Tesla Recalls Over 2 Million Vehicles Due to Autopilot Monitoring Defect

Tesla Recalls Over 2 Million Vehicles Due to Autopilot Monitoring Defect

Tesla is issuing a recall for more than 2 million vehicles across its model range to address a faulty system designed to ensure driver attention while using Autopilot. U.S. safety regulators revealed documents on Wednesday outlining the company’s plan to send a software update to rectify the identified problems.

The recall follows a two-year investigation by the National Highway Traffic Safety Administration (NHTSA) into a series of accidents occurring while using Tesla’s partially automated driving system, Autopilot, some of which were fatal. The NHTSA investigation concluded that Autopilot’s method of ensuring driver attentiveness could be insufficient, leading to potential misuse of the system.

The recall spans nearly all Tesla vehicles sold in the U.S., encompassing those produced between October 5, 2012, and December 7, 2023. The proposed software update introduces additional controls and alerts to prompt drivers to adhere to their continuous driving responsibility.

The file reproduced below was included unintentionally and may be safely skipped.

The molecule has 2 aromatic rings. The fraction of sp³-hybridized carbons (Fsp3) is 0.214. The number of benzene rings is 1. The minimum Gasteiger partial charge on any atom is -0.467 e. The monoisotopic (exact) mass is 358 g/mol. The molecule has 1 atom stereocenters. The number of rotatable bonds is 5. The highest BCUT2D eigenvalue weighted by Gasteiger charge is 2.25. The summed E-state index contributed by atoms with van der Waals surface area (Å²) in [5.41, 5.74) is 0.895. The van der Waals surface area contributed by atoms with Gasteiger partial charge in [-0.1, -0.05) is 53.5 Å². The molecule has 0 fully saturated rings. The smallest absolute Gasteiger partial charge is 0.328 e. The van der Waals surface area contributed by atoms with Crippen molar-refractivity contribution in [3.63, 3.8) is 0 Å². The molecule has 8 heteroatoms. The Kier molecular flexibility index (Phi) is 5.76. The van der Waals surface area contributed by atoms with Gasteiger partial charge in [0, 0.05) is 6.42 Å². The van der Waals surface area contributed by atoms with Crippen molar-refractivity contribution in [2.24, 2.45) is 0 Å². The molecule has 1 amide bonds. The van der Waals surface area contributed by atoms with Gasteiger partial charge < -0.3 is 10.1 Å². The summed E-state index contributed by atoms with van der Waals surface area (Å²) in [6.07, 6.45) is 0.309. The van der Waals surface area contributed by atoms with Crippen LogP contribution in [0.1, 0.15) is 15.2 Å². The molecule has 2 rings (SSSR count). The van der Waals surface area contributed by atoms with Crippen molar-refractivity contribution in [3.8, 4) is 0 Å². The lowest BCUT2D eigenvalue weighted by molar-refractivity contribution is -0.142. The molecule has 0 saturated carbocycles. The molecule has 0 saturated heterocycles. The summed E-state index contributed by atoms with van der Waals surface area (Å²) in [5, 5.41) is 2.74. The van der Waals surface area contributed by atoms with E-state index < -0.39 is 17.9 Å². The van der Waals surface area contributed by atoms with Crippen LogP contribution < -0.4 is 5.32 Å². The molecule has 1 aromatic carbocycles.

The update, initiated on Tuesday for certain affected vehicles, will be rolled out to the rest later. Among its features is a modification that restricts where Autosteer, a component of Autopilot, can be used. If the driver attempts to engage Autosteer under conditions not suitable for engagement, the system will alert the driver through visual and audible cues, preventing Autosteer from activating.

Autopilot includes features such as Autosteer and Traffic Aware Cruise Control, designed for limited-access freeways. The software update aims to refine the monitoring system and addresses concerns about its inadequacy in preventing driver misuse.

Safety advocates have long called for stronger regulations on driver monitoring systems, particularly those detecting whether a driver’s hands are on the steering wheel. Despite its name, Autopilot is a driver-assist system and cannot operate autonomously.

NHTSA has been actively investigating Tesla crashes involving automated systems since 2016, with at least 17 fatalities in such incidents. The regulatory body remains engaged with Tesla, and the investigation is ongoing to monitor the efficacy of Tesla’s remedies and ensure the highest level of safety.

While Tesla maintains that safety is enhanced when Autopilot is engaged, the company faces increased scrutiny from regulators, with NHTSA adopting a more assertive approach in addressing safety issues related to Tesla vehicles in recent times.

TechGolly editorial team led by Al Mahmud Al Mamun. He worked as an Editor-in-Chief at a world-leading professional research Magazine. Rasel Hossain and Enamul Kabir are supporting as Managing Editor. Our team is intercorporate with technologists, researchers, and technology writers. We have substantial knowledge and background in Information Technology (IT), Artificial Intelligence (AI), and Embedded Technology.

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